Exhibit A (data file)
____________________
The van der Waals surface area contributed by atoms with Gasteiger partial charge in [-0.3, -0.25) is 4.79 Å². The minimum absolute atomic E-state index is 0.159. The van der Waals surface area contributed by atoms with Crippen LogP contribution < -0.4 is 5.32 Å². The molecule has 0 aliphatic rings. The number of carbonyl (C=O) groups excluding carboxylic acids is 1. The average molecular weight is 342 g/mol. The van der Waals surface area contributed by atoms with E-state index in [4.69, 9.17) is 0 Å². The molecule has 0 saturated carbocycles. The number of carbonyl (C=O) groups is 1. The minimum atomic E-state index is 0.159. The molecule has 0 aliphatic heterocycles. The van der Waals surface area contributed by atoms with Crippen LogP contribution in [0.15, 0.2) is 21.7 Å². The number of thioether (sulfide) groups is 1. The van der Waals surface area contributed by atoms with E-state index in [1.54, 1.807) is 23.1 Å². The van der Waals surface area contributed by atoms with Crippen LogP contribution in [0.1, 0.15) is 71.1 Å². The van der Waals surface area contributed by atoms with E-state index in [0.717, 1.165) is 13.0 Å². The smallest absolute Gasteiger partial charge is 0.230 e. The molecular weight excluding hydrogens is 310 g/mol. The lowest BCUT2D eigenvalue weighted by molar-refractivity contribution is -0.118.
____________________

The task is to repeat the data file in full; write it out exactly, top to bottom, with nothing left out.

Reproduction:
The van der Waals surface area contributed by atoms with Gasteiger partial charge in [-0.3, -0.25) is 4.79 Å². The minimum absolute atomic E-state index is 0.159. The van der Waals surface area contributed by atoms with Crippen LogP contribution < -0.4 is 5.32 Å². The molecule has 0 aliphatic rings. The number of carbonyl (C=O) groups excluding carboxylic acids is 1. The average molecular weight is 342 g/mol. The van der Waals surface area contributed by atoms with E-state index in [4.69, 9.17) is 0 Å². The molecule has 0 saturated carbocycles. The number of carbonyl (C=O) groups is 1. The minimum atomic E-state index is 0.159. The molecule has 0 aliphatic heterocycles. The van der Waals surface area contributed by atoms with Crippen LogP contribution in [0.15, 0.2) is 21.7 Å². The number of thioether (sulfide) groups is 1. The van der Waals surface area contributed by atoms with E-state index in [1.54, 1.807) is 23.1 Å². The van der Waals surface area contributed by atoms with Crippen LogP contribution in [0.1, 0.15) is 71.1 Å². The van der Waals surface area contributed by atoms with E-state index in [0.717, 1.165) is 13.0 Å². The smallest absolute Gasteiger partial charge is 0.230 e. The molecular weight excluding hydrogens is 310 g/mol. The lowest BCUT2D eigenvalue weighted by molar-refractivity contribution is -0.118.